Photo via Evan Blaser/Flickr

Are the Golden State Warriors listening to their fans’ conversations though the team app?

No need to scream, they can hear you just fine.


AJ Dellinger


Published Sep 3, 2016   Updated May 26, 2021, 2:41 am CDT

Fans always want to know their voices are being heard by their favorite teams, but the Golden State Warriors may have taken things too far. A lawsuit claims the team’s smartphone app is secretly recording fan conversations.

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According to a proposed class action lawsuit filed by Edelson P.C. in a federal court in San Francisco, the team has using its free app to tap into the microphone on the smartphones of users who download it.

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 The case is brought on behalf of plaintiff Latisha Satchell, and argues that the app has been listening and recording users without consent. 

“With the Microphone activated, the App listens to and records all audio within range—including consumer conversations,” the lawsuit alleges. “Even more disconcerting, the App turns on the Microphone (listening in and recording) any time the App is running. No matter if a consumer is actively using the App or if it is merely running in the background: The App is listening.” 

The lawsuit claims that the app has violated the Electronic Communications Privacy Act and the plaintiffs in the case are seeking damages of $10,000 per person.

Named in the lawsuit are the Golden State Warriors, as well as mobile app developer Yinzcam and technology firm Signal360. The mobile app built by Yinzcam for the Warriors utilizes technology licensed from Signal360 that uses an audio beacon to track a user’s location. 

Beacons from Signal360 can be placed in an area to identify precisely where a users is and serve location-specific information—more specifically, advertisements.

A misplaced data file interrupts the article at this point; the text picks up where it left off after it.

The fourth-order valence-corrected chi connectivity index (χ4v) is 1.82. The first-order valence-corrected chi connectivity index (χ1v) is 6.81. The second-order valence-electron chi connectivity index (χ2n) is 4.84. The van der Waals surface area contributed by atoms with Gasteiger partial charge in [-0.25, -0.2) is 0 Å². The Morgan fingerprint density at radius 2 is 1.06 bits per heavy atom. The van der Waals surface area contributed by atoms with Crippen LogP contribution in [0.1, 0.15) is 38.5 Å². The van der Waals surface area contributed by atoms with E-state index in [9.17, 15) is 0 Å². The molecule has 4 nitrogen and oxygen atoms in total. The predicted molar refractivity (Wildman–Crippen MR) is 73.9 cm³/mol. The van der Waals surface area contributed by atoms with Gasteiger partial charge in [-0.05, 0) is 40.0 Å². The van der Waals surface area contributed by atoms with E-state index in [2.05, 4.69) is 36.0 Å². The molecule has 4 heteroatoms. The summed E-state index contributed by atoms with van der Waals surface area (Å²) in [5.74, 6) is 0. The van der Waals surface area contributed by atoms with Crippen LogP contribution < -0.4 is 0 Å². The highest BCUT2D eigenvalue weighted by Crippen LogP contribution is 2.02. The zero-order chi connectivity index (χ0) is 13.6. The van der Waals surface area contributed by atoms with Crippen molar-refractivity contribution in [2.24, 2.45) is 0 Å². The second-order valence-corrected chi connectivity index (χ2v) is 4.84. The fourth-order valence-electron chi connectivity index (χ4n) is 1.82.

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The beacons deliver a low-frequency audio signal, delivered either via bluetooth or Signal360’s proprietary technology, which can be heard by the microphone on a mobile device.

The lawsuit claims that Signal360’s technology is being used to “constantly and continuously record and analyze… conversations.” According to the complaint, this conclusion comes from “forensic accounting of the app that reveals exactly how the app operates and uncovers defendants’ ability to remotely eavesdrop on consumers’ lives.”

According to Lauren Cooley, the chief operating officer of Signal360, that isn’t the case.

“There is a clear misunderstanding about how our technology works,” she told the Daily Dot. “We do not capture or store any conversations. Our technology does not intercept, store, transmit, or otherwise use any oral content for any purpose.”

According to an analysis conducted by mobile security firm Lookout for Ars Technica, the current version of the Golden State Warriors app “absolutely contains code to record audio,” but the function is gated and made unavailable by the beacon technology provider.